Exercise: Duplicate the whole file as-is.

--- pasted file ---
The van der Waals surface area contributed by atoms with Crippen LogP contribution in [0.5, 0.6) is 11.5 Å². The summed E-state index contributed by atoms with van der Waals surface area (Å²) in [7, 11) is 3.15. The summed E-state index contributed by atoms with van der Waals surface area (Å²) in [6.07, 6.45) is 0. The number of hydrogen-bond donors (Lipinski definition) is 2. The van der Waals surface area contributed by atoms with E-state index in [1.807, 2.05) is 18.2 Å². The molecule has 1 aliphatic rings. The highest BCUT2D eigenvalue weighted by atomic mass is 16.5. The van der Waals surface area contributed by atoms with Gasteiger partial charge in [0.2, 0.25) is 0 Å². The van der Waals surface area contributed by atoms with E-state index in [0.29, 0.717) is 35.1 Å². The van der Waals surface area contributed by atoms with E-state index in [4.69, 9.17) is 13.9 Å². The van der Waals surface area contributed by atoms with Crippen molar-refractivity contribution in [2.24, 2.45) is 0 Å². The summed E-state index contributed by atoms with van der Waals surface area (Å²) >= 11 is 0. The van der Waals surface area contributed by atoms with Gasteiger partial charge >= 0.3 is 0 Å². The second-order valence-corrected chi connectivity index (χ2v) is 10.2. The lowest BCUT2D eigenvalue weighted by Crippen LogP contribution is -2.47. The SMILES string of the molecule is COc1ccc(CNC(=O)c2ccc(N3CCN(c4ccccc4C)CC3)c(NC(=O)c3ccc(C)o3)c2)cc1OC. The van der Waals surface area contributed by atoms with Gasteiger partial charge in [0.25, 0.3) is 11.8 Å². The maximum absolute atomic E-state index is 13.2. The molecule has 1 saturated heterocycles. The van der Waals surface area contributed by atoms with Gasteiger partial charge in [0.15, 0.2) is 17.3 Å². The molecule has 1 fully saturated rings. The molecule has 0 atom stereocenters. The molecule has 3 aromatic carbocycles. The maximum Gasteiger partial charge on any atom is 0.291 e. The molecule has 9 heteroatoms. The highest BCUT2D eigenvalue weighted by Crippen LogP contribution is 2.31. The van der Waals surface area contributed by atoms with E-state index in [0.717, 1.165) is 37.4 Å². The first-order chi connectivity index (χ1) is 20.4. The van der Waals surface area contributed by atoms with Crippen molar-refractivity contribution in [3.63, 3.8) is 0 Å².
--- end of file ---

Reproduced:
The van der Waals surface area contributed by atoms with Crippen LogP contribution in [0.5, 0.6) is 11.5 Å². The summed E-state index contributed by atoms with van der Waals surface area (Å²) in [7, 11) is 3.15. The summed E-state index contributed by atoms with van der Waals surface area (Å²) in [6.07, 6.45) is 0. The number of hydrogen-bond donors (Lipinski definition) is 2. The van der Waals surface area contributed by atoms with E-state index in [1.807, 2.05) is 18.2 Å². The molecule has 1 aliphatic rings. The highest BCUT2D eigenvalue weighted by atomic mass is 16.5. The van der Waals surface area contributed by atoms with Gasteiger partial charge in [0.2, 0.25) is 0 Å². The van der Waals surface area contributed by atoms with E-state index in [0.29, 0.717) is 35.1 Å². The van der Waals surface area contributed by atoms with E-state index in [4.69, 9.17) is 13.9 Å². The van der Waals surface area contributed by atoms with Crippen molar-refractivity contribution in [2.24, 2.45) is 0 Å². The summed E-state index contributed by atoms with van der Waals surface area (Å²) >= 11 is 0. The van der Waals surface area contributed by atoms with Gasteiger partial charge >= 0.3 is 0 Å². The second-order valence-corrected chi connectivity index (χ2v) is 10.2. The lowest BCUT2D eigenvalue weighted by Crippen LogP contribution is -2.47. The SMILES string of the molecule is COc1ccc(CNC(=O)c2ccc(N3CCN(c4ccccc4C)CC3)c(NC(=O)c3ccc(C)o3)c2)cc1OC. The van der Waals surface area contributed by atoms with Gasteiger partial charge in [0.25, 0.3) is 11.8 Å². The maximum absolute atomic E-state index is 13.2. The molecule has 1 saturated heterocycles. The van der Waals surface area contributed by atoms with Gasteiger partial charge in [0.15, 0.2) is 17.3 Å². The molecule has 1 fully saturated rings. The molecule has 0 atom stereocenters. The molecule has 3 aromatic carbocycles. The maximum Gasteiger partial charge on any atom is 0.291 e. The molecule has 9 heteroatoms. The highest BCUT2D eigenvalue weighted by Crippen LogP contribution is 2.31. The van der Waals surface area contributed by atoms with E-state index in [0.717, 1.165) is 37.4 Å². The first-order chi connectivity index (χ1) is 20.4. The van der Waals surface area contributed by atoms with Crippen molar-refractivity contribution in [3.63, 3.8) is 0 Å².